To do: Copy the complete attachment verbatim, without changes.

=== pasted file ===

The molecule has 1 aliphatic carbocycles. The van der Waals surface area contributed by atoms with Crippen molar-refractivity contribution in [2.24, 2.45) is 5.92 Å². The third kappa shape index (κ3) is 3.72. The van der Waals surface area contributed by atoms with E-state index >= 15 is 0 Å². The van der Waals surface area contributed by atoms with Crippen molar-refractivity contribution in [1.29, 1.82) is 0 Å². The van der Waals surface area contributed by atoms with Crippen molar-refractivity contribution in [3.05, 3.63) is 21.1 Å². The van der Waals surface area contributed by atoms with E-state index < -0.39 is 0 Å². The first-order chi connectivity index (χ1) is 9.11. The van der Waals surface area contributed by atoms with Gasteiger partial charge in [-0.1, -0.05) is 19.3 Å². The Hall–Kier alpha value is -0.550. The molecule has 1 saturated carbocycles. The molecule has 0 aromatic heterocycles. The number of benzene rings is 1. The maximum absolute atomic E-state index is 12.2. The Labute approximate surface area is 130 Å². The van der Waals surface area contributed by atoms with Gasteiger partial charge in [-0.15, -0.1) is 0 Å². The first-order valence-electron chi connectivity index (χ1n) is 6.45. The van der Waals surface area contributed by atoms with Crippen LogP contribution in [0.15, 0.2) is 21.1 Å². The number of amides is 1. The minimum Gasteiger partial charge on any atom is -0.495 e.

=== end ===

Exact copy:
The molecule has 1 aliphatic carbocycles. The van der Waals surface area contributed by atoms with Crippen molar-refractivity contribution in [2.24, 2.45) is 5.92 Å². The third kappa shape index (κ3) is 3.72. The van der Waals surface area contributed by atoms with E-state index >= 15 is 0 Å². The van der Waals surface area contributed by atoms with Crippen molar-refractivity contribution in [1.29, 1.82) is 0 Å². The van der Waals surface area contributed by atoms with Crippen molar-refractivity contribution in [3.05, 3.63) is 21.1 Å². The van der Waals surface area contributed by atoms with E-state index < -0.39 is 0 Å². The first-order chi connectivity index (χ1) is 9.11. The van der Waals surface area contributed by atoms with Gasteiger partial charge in [-0.1, -0.05) is 19.3 Å². The Hall–Kier alpha value is -0.550. The molecule has 1 saturated carbocycles. The molecule has 0 aromatic heterocycles. The number of benzene rings is 1. The maximum absolute atomic E-state index is 12.2. The Labute approximate surface area is 130 Å². The van der Waals surface area contributed by atoms with Gasteiger partial charge in [-0.15, -0.1) is 0 Å². The first-order valence-electron chi connectivity index (χ1n) is 6.45. The van der Waals surface area contributed by atoms with Crippen LogP contribution in [0.15, 0.2) is 21.1 Å². The number of amides is 1. The minimum Gasteiger partial charge on any atom is -0.495 e.